PhD course

PhD KTH course: Spatial data analysis in practice – SDAP, FAG3170

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Headteacher: Prof Vania Ceccato

Duration: From January to March

Place: Department of Urban Planning and Built Environment at the School of Architecture and the Built Environment at KTH

Visiting teachers: Prof Robert Haining, University of Cambridge, UK and Dr Guangquan Li, Northumbria University, UK

Fee: SEK 8000

The course is 100% face-to-face.

Contact person: Vania Ceccato

Course flyer

1. Motivation
Spatial data analysis involves exploratory and confirmatory analyses that facilitate and enhance decision making with spatial data. This includes techniques that help visualize data, identify patterns and processes, detect outliers and anomalies, test hypotheses and theories, and generate new spatial data and knowledge. It is therefore not a surprise that spatial data analysis is an emerging field, with advancing technologies and evolving applications that are fundamental for a number of sciences, geography, architecture and urban planning, transportation, criminology, demography, epidemiology and economics, just to name a few. Mobile data and location based services, from apps, allied to Geographical Information Systems (GIS) provide the necessary setting for enhanced analysis of patterns and process over time and space. The KTH course Spatial Data Analysis in Practice – SDAP (course code FAG3170) offers examples of conceptual and applied research on spatial analysis capturing some of the most recent developments in this area.

2. Course aim and learning outcomes
Spatial data analysis in practice involves an encompassing set of skills that includes manipulation of spatial data, exploration of spatial statistics techniques, modelling in combination with Geographic
Information Systems. In this course students are trained to become users of spatial data analysis techniques. Students will gain a broad knowledge of the diversity of current approaches, which methods are at hand and examples of applications using spatial data analysis in different fields (e.g.,). After completing the course the students should be able to:
• identify the appropriate approaches/techniques in spatial data analysis
• use relevant knowledge to solve spatial-related problems using real-life data sets and spatial statistical tools, including visualization, interpolation, pattern identification and modeling (spatial regression analysis)
• develop both technical and social skills by working in pairs to solve real-life problems using different statistical software
• to analyze results of practical exercises and be able to point out challenges and advantages with those tested techniques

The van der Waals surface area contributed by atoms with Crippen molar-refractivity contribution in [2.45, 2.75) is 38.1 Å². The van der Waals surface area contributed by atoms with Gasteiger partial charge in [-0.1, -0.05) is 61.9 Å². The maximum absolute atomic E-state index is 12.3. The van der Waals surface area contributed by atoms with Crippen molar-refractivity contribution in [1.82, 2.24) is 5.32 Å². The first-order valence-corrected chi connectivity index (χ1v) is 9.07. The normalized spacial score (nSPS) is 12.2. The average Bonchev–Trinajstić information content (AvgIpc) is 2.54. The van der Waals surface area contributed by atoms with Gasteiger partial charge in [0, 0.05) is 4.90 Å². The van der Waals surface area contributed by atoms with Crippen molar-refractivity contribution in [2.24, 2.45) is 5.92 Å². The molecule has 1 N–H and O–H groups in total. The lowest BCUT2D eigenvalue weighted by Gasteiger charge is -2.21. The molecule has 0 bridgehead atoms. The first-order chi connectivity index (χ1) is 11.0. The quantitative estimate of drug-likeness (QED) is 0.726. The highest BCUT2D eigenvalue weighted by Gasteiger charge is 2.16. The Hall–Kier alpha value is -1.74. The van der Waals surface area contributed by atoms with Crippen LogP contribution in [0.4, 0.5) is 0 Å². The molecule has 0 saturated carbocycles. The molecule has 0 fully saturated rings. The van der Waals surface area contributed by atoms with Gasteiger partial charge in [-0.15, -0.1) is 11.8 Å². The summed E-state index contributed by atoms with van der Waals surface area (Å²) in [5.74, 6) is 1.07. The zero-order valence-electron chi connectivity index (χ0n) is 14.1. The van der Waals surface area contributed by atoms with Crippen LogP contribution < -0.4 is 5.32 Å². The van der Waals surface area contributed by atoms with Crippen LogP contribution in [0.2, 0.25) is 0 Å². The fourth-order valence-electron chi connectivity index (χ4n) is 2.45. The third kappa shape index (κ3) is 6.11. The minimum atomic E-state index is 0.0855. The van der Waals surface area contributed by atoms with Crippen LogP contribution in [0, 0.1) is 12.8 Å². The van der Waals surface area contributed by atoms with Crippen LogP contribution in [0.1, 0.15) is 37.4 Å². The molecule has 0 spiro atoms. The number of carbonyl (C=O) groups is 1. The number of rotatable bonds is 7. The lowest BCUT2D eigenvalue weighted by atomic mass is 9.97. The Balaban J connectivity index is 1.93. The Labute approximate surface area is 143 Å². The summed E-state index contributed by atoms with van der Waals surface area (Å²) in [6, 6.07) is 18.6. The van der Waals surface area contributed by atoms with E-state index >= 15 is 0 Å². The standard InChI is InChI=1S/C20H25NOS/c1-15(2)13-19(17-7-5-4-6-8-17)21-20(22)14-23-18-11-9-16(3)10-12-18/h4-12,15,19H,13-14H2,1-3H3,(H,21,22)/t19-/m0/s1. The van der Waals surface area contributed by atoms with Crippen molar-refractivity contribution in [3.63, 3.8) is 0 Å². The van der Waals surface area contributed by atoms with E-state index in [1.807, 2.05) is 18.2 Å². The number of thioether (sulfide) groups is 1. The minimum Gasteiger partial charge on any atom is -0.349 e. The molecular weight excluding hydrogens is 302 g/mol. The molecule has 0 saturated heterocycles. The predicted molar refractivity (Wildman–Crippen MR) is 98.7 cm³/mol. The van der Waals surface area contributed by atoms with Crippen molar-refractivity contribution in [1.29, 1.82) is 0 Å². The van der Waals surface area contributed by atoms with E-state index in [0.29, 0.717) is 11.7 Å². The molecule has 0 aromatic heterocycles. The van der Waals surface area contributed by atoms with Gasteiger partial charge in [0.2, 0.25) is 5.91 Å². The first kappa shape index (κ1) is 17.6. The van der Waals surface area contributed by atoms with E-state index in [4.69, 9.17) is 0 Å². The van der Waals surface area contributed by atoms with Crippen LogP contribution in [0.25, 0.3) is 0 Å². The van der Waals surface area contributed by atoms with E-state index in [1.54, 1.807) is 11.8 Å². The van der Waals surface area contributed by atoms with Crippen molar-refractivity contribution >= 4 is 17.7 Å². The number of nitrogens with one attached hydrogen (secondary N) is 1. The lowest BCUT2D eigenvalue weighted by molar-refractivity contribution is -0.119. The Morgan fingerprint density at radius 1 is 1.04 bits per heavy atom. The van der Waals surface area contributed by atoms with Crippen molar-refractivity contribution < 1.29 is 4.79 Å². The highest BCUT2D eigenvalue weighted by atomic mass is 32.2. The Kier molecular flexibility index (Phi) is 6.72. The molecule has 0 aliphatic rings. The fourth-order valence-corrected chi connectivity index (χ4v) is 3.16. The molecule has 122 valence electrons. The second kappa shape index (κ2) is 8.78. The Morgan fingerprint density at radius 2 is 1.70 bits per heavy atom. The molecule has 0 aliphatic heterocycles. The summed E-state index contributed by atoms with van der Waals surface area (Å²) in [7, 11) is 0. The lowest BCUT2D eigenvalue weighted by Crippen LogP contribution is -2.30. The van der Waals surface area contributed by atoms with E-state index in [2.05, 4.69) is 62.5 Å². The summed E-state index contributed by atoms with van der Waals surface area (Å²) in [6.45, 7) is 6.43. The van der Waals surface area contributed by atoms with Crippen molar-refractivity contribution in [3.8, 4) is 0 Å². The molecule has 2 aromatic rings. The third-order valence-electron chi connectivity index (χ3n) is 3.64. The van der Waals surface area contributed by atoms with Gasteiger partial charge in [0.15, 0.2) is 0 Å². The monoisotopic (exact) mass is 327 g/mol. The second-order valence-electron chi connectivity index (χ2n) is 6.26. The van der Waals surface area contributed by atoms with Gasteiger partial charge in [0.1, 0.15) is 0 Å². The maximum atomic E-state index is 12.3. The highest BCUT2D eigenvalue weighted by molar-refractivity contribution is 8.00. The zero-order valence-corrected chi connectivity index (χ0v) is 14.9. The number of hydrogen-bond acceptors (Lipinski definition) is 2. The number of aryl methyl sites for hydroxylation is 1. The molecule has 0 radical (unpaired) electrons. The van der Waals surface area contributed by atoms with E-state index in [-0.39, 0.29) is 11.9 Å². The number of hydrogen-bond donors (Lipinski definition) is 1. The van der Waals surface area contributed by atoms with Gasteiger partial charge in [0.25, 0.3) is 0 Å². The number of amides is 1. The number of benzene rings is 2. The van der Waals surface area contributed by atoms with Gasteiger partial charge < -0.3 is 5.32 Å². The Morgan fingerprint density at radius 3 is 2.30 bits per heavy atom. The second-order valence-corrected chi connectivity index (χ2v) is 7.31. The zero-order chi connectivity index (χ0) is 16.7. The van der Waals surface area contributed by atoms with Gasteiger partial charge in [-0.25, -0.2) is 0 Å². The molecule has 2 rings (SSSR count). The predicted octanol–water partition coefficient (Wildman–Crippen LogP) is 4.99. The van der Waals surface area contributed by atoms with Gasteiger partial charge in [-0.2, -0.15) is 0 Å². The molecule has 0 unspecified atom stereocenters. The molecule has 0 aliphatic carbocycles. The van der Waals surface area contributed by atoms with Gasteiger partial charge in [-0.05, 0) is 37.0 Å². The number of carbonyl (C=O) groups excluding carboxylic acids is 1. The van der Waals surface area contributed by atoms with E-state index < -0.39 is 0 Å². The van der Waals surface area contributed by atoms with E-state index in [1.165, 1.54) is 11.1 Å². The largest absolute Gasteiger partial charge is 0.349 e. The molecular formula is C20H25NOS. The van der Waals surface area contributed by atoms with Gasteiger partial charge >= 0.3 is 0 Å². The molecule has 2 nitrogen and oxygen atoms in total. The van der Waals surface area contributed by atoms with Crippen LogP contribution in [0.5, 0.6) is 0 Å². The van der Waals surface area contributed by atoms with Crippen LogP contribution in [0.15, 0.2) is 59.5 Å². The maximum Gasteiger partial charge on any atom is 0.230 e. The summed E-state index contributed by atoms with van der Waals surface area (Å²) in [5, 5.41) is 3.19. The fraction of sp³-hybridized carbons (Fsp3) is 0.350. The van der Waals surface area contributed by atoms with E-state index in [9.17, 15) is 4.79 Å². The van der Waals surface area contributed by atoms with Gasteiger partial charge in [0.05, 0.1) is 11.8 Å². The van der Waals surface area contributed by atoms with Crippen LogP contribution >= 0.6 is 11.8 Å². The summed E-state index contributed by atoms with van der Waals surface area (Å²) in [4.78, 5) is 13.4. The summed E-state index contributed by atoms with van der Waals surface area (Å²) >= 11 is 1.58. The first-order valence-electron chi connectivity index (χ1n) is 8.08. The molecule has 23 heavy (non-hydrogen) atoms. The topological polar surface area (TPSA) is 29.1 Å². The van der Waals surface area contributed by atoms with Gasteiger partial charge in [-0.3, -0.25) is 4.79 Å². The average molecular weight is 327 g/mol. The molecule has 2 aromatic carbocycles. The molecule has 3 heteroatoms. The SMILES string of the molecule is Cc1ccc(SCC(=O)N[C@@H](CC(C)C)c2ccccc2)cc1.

• develop, interpret and critically reflect upon results of a case study using one (or more)spatial data analysis technique(s) learned during the course.
• be able to use their new skills in spatial data techniques and communicating them to an audience (written, graphically and orally).
• recognize and express the value of incorporating the spatial dimension of phenomena and processes in social sciences

3. Main content
The course is composed of 15 lectures divided in 3 parts. In the first part the nature of the geographical data is discussed whilst the identification of spatial patterns is the focus in the second part of the course together with the theoretical introduction to confirmatory spatial data analysis. The third part deals with examples of applications spatial data analysis/visualization of large share of data and development of the final project.
PART I – Thinking spatially: introduction to GIScience/The nature of spatial data, Data quality/Spatial structure of spatial data/Exploratory spatial data analysis PART II – Area interpolation, ESDA cluster detection methods, Introduction to confirmatory analysis, OLS regression analysis and spatial modelling/autoregressive models.
PART III – Examples of applications spatial data analysis/ visualization of large share of data/Glimpses of future of spatial data analysis/Project (study case) and Project presentation.

3. The structure of the course and learning activities
The course is composed of lectures followed by practical exercises1, about 1 hour long after the lecture. Practical exercises provide contextualized step-by-step instructions to students so they can apply the appropriate approaches to real-life datasets and obtain the results that can be later used for their analysis. Real-life examples make learning more interesting for the students simply by giving life to theory which is far too often dry and abstract. A ‘forum time’ when students may raise issues (after each practical exercise but before each new lecture) will be part of the daily schedule (about 15 minutes). These activities provide feedback to the students as they learn.
Reading is an essential part of the course. Reading the required literature before each lecture is highly encouraged to all students.
The final assessment is based on the development of a project. In groups of two, students are trained to “make a case” of why they want to test a certain type of technique using real-life data sets (case study project), with hypothesis testing. Students need to show that they are using the technique properly (according to intended learning outcomes) and provide results. Students have also to think critically about their results and chosen technique. If the technique or data were not adequate.

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